A 1975 shootout between FBI agents and supporters of the American Indian Movement (AIM) at the Pine Ridge Indian Reservation in South Dakota is largely forgotten today except for one loose end: Leonard Peltier.
The FBI reported that more than 40 people observed or participated in the shootout, which left two FBI agents and an AIM supporter dead.
Today Peltier is still in the maximum security Leavenworth Penitentiary, convicted of having approached the two wounded FBI agents and shooting them at close range.
Today its clear that the FBI and prosecutors withheld and even fabricated evidence that resulted in Peltiers conviction and sentencing to two consecutive life terms - while all of the other AIM supporters were either acquitted or not prosecuted.
Without arguing that he may not have belonged in prison at all, its clear hed be free by now had he been sentenced a bit more leniently. Several mitigating factors werent considered at his sentencing and should have reduced his punishment:
The FBI failed to consider legitimate grievances of Native Americans, over-reacted and escalated the violence at Pine Ridge, and shares in the responsibility for the outcome.
Peltier, having escaped to Canada, was extradicted on the basis of false testimony. A witness who, it later developed, couldnt have been there said she saw Peltier fire the fatal shots at close range.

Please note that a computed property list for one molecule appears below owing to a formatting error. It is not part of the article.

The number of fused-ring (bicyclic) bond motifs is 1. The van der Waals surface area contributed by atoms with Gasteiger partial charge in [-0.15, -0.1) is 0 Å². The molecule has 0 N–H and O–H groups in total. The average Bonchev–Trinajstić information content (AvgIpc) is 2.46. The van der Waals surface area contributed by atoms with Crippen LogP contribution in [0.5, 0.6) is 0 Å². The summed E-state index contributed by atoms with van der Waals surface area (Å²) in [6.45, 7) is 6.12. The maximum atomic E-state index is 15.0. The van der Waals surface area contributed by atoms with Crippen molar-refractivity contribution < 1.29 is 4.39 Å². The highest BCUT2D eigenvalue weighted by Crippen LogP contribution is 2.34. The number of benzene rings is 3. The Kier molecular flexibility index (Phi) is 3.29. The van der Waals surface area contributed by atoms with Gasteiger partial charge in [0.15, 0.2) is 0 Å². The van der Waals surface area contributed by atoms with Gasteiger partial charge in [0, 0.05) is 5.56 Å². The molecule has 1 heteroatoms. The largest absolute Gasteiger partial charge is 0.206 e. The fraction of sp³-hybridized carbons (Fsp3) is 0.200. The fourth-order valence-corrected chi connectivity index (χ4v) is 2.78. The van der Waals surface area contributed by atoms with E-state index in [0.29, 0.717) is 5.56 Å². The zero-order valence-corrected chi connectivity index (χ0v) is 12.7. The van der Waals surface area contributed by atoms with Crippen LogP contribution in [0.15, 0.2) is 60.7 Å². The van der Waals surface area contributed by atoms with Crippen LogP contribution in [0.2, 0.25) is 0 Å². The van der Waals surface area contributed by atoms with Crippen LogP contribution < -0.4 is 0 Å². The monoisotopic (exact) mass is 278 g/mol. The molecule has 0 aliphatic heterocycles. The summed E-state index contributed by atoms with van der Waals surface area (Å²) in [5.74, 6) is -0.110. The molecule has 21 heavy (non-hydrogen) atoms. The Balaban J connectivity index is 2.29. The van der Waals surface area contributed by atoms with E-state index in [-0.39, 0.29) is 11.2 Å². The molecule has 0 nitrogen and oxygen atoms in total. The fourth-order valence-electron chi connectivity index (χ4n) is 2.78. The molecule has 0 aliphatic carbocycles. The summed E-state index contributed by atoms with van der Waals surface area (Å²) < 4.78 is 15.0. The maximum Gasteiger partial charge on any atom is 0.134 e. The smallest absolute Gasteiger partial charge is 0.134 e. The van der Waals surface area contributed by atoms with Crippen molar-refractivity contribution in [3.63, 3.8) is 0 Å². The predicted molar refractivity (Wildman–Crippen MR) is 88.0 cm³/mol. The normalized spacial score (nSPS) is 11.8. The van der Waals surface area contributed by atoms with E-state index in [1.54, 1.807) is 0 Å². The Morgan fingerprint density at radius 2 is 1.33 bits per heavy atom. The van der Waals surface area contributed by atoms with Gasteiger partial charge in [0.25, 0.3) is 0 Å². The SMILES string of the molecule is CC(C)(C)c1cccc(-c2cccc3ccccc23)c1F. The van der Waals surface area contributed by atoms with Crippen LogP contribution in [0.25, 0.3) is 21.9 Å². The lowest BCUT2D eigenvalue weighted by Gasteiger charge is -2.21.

FBI witnesses testified at Peltiers trial that ballistics evidence supported the murder charges. By the time the case reached appeal, however, they conceded there was no evidence that Peltier was the close-range shooter. Indeed, Peltiers lawyers say they have demonstrated that the ballistics evidence was fabricated and that Peltier could not have fired the fatal shots.
In 1991, Federal Judge Gerald Heaney, who heard and denied Peltiers appeal, wrote Hawaii Sen. Dan Inouye to support Inouyes efforts to obtain clemency for Peltier. "At some point," wrote Heaney, "a healing process must begin. We as a nation must treat Native Americans more fairly. To do so, we must recognize their unique culture and their great contributions to our nation. Favorable action by the president in the Leonard Peltier case would be an important step in this regard." The president at the time was George Bush.
FBI agents, in an unprecedented display, marched on the White House recently to demonstrate their opposition to clemency for Peltier. Their belief appears to be that someone must pay dearly for the death of their two colleagues.
Today Peltier is internationally recognized, rightly or wrongly, as a political prisoner, winning the support of luminaries such as Nelson Mandela.
As one of his last acts in office, President Clinton should commute Peltiers sentence and let him go home.